His job at a tractor supply company told him to get tested.
"So I called in sick because I had a fever the other night and they said 'Oh let's schedule a test,'" Brown said.
Married with two young kids, his wife tested positive before Thanksgiving. He once believed COVID was fake, but no longer.
"From seeing my wife, she said she had the flu before, but she said the headaches were pretty crazy," Brown said.
The long line of about two dozen cars on a campus parking lot was a grim reminder of the surge in Stanislaus County.
"Right off the bat we had 25-30 cars and it hasn't stopped since," said David Wilson, director for HR Support, in charge of the pop-up testing site.
"Our deaths are increasing daily. Right now we're seeing an average of over 400 cases per day, five to seven cases per day is becoming the normal," said Bobby Moser, health educator for Stanislaus County Health Services Agency.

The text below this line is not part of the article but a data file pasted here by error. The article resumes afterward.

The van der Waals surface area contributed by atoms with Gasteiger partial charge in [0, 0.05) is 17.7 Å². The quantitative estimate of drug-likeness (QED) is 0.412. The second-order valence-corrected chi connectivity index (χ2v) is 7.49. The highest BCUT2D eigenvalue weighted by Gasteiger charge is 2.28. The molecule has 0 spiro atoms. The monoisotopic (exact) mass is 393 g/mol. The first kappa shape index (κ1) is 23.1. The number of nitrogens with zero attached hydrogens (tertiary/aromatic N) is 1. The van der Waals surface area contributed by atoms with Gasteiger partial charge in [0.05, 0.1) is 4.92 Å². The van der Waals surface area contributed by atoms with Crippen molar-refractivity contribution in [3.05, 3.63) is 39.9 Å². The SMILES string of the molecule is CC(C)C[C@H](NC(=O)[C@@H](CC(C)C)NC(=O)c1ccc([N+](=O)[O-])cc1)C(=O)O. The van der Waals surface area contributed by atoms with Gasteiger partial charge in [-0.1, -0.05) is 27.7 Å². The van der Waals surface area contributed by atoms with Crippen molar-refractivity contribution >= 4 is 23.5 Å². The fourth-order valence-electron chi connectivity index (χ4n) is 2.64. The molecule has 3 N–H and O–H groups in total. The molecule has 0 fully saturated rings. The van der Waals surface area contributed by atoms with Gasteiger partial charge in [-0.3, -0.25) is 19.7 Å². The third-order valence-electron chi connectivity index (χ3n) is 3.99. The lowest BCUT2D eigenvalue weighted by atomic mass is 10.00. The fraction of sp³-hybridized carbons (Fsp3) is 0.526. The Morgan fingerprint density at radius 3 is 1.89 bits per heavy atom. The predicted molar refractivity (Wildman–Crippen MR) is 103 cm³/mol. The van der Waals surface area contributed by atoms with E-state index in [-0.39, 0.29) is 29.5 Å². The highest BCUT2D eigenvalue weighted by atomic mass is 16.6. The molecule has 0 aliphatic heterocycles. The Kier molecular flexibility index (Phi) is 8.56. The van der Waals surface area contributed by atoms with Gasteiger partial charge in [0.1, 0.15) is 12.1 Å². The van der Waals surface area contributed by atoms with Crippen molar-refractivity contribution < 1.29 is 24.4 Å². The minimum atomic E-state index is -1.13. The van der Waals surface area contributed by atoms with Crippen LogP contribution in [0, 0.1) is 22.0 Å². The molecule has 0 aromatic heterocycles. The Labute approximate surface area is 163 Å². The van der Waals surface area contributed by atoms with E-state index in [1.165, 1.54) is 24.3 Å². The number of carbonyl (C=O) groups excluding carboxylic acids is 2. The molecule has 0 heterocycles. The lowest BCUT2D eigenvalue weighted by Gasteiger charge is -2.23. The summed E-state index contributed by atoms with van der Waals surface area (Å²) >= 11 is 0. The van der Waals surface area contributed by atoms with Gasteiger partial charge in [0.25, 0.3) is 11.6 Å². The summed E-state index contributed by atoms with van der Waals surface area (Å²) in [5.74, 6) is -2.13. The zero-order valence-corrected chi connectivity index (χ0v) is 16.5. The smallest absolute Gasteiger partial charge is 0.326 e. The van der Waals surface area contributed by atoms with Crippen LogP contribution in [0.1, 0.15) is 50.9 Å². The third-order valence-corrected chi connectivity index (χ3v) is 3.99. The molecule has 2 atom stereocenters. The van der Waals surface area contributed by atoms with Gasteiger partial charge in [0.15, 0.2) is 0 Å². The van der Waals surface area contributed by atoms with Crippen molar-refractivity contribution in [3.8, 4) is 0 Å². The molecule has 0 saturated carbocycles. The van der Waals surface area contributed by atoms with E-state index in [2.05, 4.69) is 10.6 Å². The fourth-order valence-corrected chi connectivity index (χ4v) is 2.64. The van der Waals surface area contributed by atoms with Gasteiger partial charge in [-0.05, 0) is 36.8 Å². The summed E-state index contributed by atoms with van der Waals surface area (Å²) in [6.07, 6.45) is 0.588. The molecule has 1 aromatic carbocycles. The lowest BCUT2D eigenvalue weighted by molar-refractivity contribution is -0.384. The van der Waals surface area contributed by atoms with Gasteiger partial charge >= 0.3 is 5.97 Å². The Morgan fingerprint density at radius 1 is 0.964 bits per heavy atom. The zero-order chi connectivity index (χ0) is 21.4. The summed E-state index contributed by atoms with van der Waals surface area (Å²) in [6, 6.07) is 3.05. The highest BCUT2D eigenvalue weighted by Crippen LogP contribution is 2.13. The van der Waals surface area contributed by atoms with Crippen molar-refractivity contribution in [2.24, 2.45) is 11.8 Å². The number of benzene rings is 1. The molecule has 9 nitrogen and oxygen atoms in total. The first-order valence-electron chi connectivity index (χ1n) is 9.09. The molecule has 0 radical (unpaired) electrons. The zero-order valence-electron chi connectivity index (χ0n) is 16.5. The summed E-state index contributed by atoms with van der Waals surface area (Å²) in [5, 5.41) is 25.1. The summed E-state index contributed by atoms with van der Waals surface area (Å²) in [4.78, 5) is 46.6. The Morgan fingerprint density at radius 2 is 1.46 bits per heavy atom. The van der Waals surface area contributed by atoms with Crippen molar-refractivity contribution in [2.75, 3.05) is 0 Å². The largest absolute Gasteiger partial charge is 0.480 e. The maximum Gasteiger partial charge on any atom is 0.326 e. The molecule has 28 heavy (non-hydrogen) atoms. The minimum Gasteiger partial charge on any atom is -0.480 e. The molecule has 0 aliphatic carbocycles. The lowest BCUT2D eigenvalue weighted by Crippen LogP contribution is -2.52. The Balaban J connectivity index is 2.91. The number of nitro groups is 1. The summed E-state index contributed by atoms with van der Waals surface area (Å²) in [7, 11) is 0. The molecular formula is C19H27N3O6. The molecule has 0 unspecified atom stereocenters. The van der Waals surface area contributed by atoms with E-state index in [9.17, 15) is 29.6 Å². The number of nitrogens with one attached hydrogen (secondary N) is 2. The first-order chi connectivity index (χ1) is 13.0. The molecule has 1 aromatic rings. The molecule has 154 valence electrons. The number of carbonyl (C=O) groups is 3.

And there are even more sobering numbers. In November, Stanislaus County lost 25 people to CVOID. Already in December, 50 people have lost their lives.
"It's spread the same way as the flu. So, as more people move indoors they're around more people and spread is becoming more common," Moser added.
Back at the testing site, school teacher Lisa DeOliveira believes she may have been exposed and is skeptical that people are taking the pandemic seriously.
"I think some people are believing that the vaccinations will cure everything right away and I don't believe it will," DeOliveira said.
As of Thursday afternoon, ICU capacity in Stanislaus County stood at 2.5%. Moser said the county has reached out to the state public health department for any help they can spare.
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